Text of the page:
This post will be corollary to what I wrote a few days ago about the chaos and destruction of neoliberalism, but today, I’m focused on the responsibilization of the economy. In “A Chaotic Presence,” I was writing about the role of authority and how it has been decentralized since the 1970s and 80s with the rise of globalization. This has resulted in an anxiety-ridden culture that yearns for a declarative voice to guide it towards truth. There’s another component to this that I think is important to discuss, and which stems from an article that I just finished reading called “The Age of Responsibilization on Market Embedded Morality” by Ronen Shamir.
Shamir writes about how the deregulation of the market and decentralization of the government has resulted in an economy that is dependent on the morality of corporations to guide the principles of the culture, concluding with this claim:
An expression of this reconfiguration and relocation is the deployment of governance as a hegemonic form of authority, a form that is premised on the diffusion of authority into multiple and competing sources that simulate and embody the imagery of a competitive market as a blueprint for action. (14)
I felt excited when I read this sentence because it helped me understand why the global economy has resulted in desperation and anxiety. What I now understand is that the federal government used to be a centralized authority that regulated the behavior, actions, and morality of its citizens, but as a result of decentralization, that responsibility has shifted to the individual, and more importantly, to the corporation. Corporations, in many ways, have emerged as new governments that regulate the lives and well-being of large quantities of people, but unlike actual governments, they’re “for profit” institutions who are motivated to control the behavior and decisions of people because it is directly related to their bottom line. In which case, as people move through life, looking for an identity to call their own, they oftentimes settle for a lifestyle that is sold to them through one of these corporations. The relationship between individuals and corporations is problematic because it’s based on making money. I think this has two main consequences: 1.) corporations are deeply invested in making sure that individuals choose their brand as their identity and 2.) they also want to convince the people who have chosen a different identity that their brand is better and more suited to that individual.
From these two consequences, I consider the second one to be more problematic than the first one because it creates cognitive dissonance. For example, if Jane has decided that Apple products are superior to Google products then she’s made a decision to devote her energy and resources to supporting the continued existence of Apple, but if Google also wants Jane to support their products, then Google is going to create advertisements that convey how Google is superior to Apple. If Jane sees many of these advertisements, and then some of her friends transition from Apple to Google products, Jane may experience the cognitive dissonance of not knowing which company she should trust. Now imagine that it’s not only Google versus Apple, but literally every product and corporation that Jane encounters is determined to prove to her that it’s superior, trustworthy, and fashionable. Jane may not realize it, but I’m willing to guess that she suffers from anxiety, insecurity, and uncertainty about who she is and what she wants from life.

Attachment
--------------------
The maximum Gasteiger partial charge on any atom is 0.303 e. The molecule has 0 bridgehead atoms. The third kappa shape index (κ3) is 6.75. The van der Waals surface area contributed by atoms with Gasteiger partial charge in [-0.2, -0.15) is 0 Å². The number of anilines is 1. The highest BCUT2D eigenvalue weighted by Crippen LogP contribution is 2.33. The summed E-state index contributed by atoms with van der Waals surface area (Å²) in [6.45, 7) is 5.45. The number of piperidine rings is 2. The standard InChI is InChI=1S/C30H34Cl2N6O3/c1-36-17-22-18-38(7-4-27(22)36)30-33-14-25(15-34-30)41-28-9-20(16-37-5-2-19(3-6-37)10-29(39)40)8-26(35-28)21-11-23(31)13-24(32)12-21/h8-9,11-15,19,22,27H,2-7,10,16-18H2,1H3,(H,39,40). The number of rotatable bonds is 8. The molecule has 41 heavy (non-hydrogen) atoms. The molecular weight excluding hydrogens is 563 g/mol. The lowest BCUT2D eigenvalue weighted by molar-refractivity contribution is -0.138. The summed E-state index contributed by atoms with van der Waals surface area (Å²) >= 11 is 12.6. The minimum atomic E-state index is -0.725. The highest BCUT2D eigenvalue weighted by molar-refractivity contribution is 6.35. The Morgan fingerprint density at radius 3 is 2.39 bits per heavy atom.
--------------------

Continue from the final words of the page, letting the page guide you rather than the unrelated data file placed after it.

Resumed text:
When I think about it this way, I’m surprised that anyone manages to make any decisions, and I’m not surprised that “mindfulness” has simultaneously emerged as a coping mechanism. Sure, it’s a historically spiritual tool that has helped practitioners attain enlightenment, but today, it helps people sort through, process, and navigate the onslaught of manipulative information put forward by corporations. In the past, authority figures, like God or the Buddha, were meant to guide people towards a higher truth about the nature of what it means to be alive, but today, those declarative voices have been deregulated and decentralized, resulting in self-serving chaos that is no longer striving for eternal truth, but rather, to experience the highest profit margin, and as long as people believe that they must look outside of themselves for guidance, they will follow these voices, guiding them towards their own self-destruction.
Additionally, what I personally find the most interesting about the role of authority in a culture is how it operates as a foundation for connection. Most of the time, people aren’t attracted to Apple or Nike products solely because of their utility, but rather, because buying into those identities is like buying into a community of like-minded individuals who “get it.” The corporation sets the tone for an identity, but it’s up to the consumers to fulfill it, which oftentimes means that people don’t just buy a Supreme t-shirt, but they actually perform the identity of Supreme in order to be accepted by the community, creating a sense of connection; however, the obvious corollary to this mentality is that there are conditions created by the corporation and sustained by its consumers that restrict individuals’ freedom of expression. These conditions are not only created by the brand and sustained by its adherents, but also reinforced by the people who don’t belong to that particular lifestyle.
In short, we’re trapped in a chaotic world that paradoxically markets every option as always better than that other guy, and you must adhere to those standards if you wish to be included.